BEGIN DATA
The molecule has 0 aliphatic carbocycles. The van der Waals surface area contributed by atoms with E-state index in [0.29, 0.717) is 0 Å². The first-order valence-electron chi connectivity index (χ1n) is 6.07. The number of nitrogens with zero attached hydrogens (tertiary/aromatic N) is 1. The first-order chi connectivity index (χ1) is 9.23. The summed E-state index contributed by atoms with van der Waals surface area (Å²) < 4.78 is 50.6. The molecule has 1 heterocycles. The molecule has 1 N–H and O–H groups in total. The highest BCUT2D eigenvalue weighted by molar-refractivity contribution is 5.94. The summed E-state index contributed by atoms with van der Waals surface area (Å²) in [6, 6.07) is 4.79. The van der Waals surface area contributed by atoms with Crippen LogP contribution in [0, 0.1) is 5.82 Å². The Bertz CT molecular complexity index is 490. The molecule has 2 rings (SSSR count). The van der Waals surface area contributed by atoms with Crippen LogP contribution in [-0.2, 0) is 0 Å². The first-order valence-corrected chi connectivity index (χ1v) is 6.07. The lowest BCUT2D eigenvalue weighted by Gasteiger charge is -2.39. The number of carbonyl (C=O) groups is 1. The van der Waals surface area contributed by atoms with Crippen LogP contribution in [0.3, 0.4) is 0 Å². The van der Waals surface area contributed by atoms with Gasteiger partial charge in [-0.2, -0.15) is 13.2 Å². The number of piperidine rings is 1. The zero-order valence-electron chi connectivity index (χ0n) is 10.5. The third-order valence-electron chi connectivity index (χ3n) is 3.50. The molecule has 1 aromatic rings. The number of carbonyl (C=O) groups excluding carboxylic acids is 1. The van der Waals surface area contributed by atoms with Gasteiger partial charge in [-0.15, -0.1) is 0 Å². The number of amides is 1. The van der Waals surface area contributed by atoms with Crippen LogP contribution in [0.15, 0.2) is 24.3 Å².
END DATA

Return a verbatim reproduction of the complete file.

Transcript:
The molecule has 0 aliphatic carbocycles. The van der Waals surface area contributed by atoms with E-state index in [0.29, 0.717) is 0 Å². The first-order valence-electron chi connectivity index (χ1n) is 6.07. The number of nitrogens with zero attached hydrogens (tertiary/aromatic N) is 1. The first-order chi connectivity index (χ1) is 9.23. The summed E-state index contributed by atoms with van der Waals surface area (Å²) < 4.78 is 50.6. The molecule has 1 heterocycles. The molecule has 1 N–H and O–H groups in total. The highest BCUT2D eigenvalue weighted by molar-refractivity contribution is 5.94. The summed E-state index contributed by atoms with van der Waals surface area (Å²) in [6, 6.07) is 4.79. The van der Waals surface area contributed by atoms with Crippen LogP contribution in [0, 0.1) is 5.82 Å². The Bertz CT molecular complexity index is 490. The molecule has 2 rings (SSSR count). The van der Waals surface area contributed by atoms with Crippen LogP contribution in [-0.2, 0) is 0 Å². The first-order valence-corrected chi connectivity index (χ1v) is 6.07. The lowest BCUT2D eigenvalue weighted by Gasteiger charge is -2.39. The number of carbonyl (C=O) groups is 1. The van der Waals surface area contributed by atoms with Crippen LogP contribution in [0.3, 0.4) is 0 Å². The van der Waals surface area contributed by atoms with Gasteiger partial charge in [-0.2, -0.15) is 13.2 Å². The number of piperidine rings is 1. The zero-order valence-electron chi connectivity index (χ0n) is 10.5. The third-order valence-electron chi connectivity index (χ3n) is 3.50. The molecule has 1 aromatic rings. The number of carbonyl (C=O) groups excluding carboxylic acids is 1. The van der Waals surface area contributed by atoms with Gasteiger partial charge in [-0.15, -0.1) is 0 Å². The number of amides is 1. The van der Waals surface area contributed by atoms with Crippen LogP contribution in [0.15, 0.2) is 24.3 Å².